“The most Republican Congressional district in US”
– Roll Call Magazine

The year is 2004. Chet Edwards is targeted, along with four other Texas Democratic incumbents, by Tom DeLay and the Republican Party for extinction. First, DeLay manipulates a re-districting plan in the Texas Legislature, that gerrymandered what was already a marginal and difficult district, into a solid Republican district, with a Democratic Performance of only 37%. (After the election, Roll Call Magazine would rate this district as the most Republican Congressional district in the entire nation.)

The Texas district is also home to George W. and Laura Bush’s ranch – meaning that Chet Edwards represents the Bushes in Congress, and the President and First Lady vote in Chet Edwards’s district. The President is at the top of the ticket in this election, going against liberal Senator Kerry from Massachusetts.

The district is also hand-tailored for a long-time Republican State Representative, Arlene Wohlgemuth, by adding to the district almost all of her own heavily Republican legislative district in the suburbs of Dallas.

Finally, the Republican National Congressional Committee poured over five million dollars into negative independent expenditure television attack ads on gay marriage, abortion, and voting against tax cuts, into the district, including the Dallas media market, where Edwards’ campaign could not afford to buy television.

Arlene Wohlgemuth was confident that she could win. She campaigned against Chet Edwards as a “Tax and Spend Liberal Pro-Abortion Democrat who did not represent the district’s values. Her message over and over again was that it was time to make sure that the President’s own Representative in Congress worked for the President and not against him.

The ad had a devastating effect on Arlene Wohlgemuth’s campaign. Tracking polling showed an immediate drop in her support, at just the right time to put her back on her heels before she could build any acceleration and momentum that would have been hard to stop, given the Republican landslide that was staring us in the face.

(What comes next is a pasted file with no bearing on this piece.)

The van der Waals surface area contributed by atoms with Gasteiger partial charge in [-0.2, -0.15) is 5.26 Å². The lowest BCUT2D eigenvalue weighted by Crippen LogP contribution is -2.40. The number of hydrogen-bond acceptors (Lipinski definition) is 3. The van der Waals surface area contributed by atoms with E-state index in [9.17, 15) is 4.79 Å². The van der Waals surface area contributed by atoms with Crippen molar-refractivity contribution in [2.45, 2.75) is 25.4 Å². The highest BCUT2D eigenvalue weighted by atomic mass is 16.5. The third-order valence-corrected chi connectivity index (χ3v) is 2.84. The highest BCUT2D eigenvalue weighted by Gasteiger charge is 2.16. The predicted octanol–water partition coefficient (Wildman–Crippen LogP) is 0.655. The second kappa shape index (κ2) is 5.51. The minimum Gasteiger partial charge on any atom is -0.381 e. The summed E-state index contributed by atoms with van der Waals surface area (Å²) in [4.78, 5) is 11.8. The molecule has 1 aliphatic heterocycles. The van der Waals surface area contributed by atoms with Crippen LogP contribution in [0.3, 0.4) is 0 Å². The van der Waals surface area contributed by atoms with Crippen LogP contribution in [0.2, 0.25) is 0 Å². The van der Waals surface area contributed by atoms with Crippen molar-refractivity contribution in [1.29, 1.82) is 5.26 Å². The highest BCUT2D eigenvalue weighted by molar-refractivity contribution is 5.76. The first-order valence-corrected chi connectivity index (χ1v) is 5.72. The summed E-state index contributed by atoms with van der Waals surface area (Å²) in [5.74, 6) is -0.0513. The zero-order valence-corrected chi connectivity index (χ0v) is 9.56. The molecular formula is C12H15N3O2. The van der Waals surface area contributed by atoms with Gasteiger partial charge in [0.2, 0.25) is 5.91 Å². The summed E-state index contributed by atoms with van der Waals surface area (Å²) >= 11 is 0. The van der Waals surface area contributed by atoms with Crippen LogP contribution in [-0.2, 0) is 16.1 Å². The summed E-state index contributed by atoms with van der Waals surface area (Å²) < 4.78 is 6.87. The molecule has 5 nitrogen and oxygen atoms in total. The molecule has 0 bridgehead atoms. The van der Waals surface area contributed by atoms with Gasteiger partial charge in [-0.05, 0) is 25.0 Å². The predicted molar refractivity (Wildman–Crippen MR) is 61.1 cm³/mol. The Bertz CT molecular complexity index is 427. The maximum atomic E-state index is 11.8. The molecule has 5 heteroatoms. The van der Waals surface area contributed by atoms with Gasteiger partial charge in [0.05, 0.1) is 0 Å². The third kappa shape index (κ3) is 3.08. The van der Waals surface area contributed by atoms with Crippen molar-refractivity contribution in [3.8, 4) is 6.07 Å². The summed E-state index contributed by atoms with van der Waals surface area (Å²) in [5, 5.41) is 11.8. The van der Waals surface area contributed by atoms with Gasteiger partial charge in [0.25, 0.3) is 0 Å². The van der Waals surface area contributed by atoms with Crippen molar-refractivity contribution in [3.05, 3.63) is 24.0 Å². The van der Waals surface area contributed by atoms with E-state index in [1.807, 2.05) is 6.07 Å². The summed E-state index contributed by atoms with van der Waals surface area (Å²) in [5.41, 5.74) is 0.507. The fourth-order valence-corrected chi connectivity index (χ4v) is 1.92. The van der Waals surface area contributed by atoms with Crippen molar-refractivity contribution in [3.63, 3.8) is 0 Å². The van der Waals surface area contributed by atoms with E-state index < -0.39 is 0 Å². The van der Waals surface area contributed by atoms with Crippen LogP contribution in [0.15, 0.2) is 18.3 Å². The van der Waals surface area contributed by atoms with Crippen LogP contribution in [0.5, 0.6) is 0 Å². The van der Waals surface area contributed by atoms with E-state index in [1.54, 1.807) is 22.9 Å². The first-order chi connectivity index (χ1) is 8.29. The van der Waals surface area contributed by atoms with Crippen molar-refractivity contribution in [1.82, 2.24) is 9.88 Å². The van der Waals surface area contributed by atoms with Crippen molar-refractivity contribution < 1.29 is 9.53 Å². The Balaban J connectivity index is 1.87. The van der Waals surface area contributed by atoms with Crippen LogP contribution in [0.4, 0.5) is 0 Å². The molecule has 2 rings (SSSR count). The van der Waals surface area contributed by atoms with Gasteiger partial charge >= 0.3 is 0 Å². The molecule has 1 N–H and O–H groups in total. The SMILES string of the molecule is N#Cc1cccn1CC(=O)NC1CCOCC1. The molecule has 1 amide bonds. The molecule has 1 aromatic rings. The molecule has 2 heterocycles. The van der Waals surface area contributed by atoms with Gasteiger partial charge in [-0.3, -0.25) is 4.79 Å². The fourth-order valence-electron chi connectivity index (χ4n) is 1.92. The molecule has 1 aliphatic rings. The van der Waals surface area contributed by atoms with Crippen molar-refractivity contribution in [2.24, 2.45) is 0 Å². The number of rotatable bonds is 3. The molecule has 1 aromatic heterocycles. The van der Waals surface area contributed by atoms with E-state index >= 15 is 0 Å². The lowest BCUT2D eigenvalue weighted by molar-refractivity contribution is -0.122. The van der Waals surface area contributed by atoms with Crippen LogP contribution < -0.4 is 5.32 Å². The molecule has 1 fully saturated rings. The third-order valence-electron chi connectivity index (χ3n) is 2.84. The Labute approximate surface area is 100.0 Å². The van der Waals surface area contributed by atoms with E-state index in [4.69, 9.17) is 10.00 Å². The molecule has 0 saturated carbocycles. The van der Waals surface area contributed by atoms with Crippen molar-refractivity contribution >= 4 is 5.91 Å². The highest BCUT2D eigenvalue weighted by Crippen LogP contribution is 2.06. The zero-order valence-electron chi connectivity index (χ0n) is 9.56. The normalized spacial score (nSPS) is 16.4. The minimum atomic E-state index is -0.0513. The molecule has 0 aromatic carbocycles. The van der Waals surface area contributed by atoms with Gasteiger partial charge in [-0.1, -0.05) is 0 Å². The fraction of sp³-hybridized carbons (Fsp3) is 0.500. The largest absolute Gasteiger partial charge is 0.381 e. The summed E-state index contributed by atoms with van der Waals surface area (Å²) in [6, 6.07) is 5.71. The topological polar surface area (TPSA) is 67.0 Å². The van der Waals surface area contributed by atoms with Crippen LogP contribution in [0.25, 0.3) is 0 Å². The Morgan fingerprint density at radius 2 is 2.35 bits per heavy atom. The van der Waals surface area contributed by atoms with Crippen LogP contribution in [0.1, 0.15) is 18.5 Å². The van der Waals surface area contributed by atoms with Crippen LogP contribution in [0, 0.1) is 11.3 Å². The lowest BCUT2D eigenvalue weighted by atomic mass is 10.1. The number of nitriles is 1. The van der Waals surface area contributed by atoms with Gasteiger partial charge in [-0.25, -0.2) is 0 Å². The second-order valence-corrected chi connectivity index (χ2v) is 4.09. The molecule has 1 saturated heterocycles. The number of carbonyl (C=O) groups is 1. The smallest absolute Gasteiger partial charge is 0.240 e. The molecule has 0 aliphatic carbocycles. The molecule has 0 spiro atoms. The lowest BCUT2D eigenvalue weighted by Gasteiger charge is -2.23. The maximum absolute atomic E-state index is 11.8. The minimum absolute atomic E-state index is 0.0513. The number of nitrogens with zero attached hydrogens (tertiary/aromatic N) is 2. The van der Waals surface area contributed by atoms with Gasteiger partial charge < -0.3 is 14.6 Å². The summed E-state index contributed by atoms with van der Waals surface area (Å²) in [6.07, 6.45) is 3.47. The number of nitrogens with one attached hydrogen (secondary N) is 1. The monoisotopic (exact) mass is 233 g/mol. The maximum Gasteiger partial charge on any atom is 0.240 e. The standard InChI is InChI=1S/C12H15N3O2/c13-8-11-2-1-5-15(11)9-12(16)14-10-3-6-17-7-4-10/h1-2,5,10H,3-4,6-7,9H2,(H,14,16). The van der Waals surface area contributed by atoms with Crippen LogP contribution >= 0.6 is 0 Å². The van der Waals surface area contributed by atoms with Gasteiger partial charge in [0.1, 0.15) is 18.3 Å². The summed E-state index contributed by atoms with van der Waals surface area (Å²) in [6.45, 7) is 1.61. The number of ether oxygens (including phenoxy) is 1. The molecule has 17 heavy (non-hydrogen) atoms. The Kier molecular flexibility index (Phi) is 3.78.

In the end, we also needed great ads by Chet Edwards to cement his personal and positive values-based relationship with the voters – using a message that Chet Edwards supported the President when Chet felt he was right for the nation and for the district, but that Chet would stand up to any President if that were necessary to do what was right for the nation and the district.

And finally, under a virtual nuclear attack by Republican negative television at the end, we countered with another values-based television ad, that featured the retired President of the local Baptist university, Baylor – to say that Arlene Wohlgemuth should be ashamed of herself for attacking Chet Edwards on abortion and gay marriage.

On election day, Chet Edwards won.

All four of the other Texas Democratic incumbents, targeted by Tom DeLay, went down to defeat by huge margins.

President Bush won the district by the largest margin of any Congressional district in the entire nation: 69% to 30%.

The most important fact: a total of over 51,000 voters in the district voted for George W. Bush for President and for Chet Edwards for Congress – 51,000 switch voters in a single Congressional district.